The art we choose to value contributes to our stories—those we tell and those that will be told about us. Whether you have a few cherished antiques, splurged on a work of modern art that spoke to you, or invested in a big collection, carefully incorporate your treasures into estate plans.
Estate planning experts stress that art collections warrant particular attention. Considerations include value assessment, tax implications and your intentions about how the artworks are to be managed and displayed upon death. Attorney David Riedel of Adler Pollock & Sheehan offers this guidance:
It’s vitally important to have your collection appraised periodically by a professional. The frequency depends in part on the type of art you collect, but generally it’s advisable to obtain an appraisal at least every three years, if not annually.
Regular appraisals give you an idea of how the collection is growing in value and help you anticipate tax consequences down the road. Also, most art donations, gifts or bequests require a “qualified appraisal” by a “qualified appraiser” for tax purposes.
In addition, catalog and photograph your collection and gather all appraisals, bills of sale, insurance policies and other provenance documents. These items will be necessary for the recipient or recipients of your collection to carry out your wishes.
How Will The Art Live On?
How do you envision your loved ones enjoying your collection in the future? Have a thought that a local art center, museum or university might appreciate it exhibiting it? On the other hand, are their ways in which you would not want your art collection utilized or displayed? What are the tax implications of your decisions for your estate and beneficiaries? All these are examples of what experts encourage you to think through—and discuss with your family—while you have the opportunity.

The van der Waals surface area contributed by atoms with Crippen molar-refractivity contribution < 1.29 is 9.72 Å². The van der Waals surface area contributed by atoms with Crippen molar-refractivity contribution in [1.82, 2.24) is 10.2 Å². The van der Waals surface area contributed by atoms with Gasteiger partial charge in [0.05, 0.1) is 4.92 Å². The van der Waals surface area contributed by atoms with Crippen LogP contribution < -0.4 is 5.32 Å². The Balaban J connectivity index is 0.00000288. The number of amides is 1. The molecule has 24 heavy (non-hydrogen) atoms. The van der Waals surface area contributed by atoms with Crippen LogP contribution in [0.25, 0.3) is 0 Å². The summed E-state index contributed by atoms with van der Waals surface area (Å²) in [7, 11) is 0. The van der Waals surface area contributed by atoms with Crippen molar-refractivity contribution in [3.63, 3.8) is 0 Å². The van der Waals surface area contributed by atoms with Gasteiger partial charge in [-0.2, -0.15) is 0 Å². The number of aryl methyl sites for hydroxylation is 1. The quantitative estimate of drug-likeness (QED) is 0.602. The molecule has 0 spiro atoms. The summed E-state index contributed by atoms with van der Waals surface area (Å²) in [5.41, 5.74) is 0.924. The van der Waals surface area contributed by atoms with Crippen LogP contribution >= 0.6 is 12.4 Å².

One approach that may serve your purposes is a trust. As Reidel explains:
If you prefer to keep your collection in the family, you may opt to leave it to your heirs. You could make specific bequests of individual artworks to various family members, but there are no guarantees that the recipients will keep the pieces and treat them properly. A better approach may be to leave the collection to a trust, LLC or other entity — with detailed instructions on its care and handling — and appoint a qualified trustee or manager to oversee maintenance and display of the collection and make sale and purchasing decisions.
What is a Trustee Bond?
A trustee bond is a type of fiduciary bond: it guarantees the beneficiaries that the trust will be administered in accordance with state law. Although sometimes waived if the trustee is a relative or friend, trustee bonds can help inspire the confidence of everyone involved as the trustee carries out the essential duties described in the trust agreement.
Trustee bonds can also be referred to as estate, executor or personal representative bonds. It is quick and easy to obtain any of these bonds from leading, national provider: Colonial Surety Company. Just get a quote online, fill out the information, and enter a payment method. Print or e-file the bond right from your home or office—even the art museum. With Colonial’s direct, digital bonds, it’s that simple.
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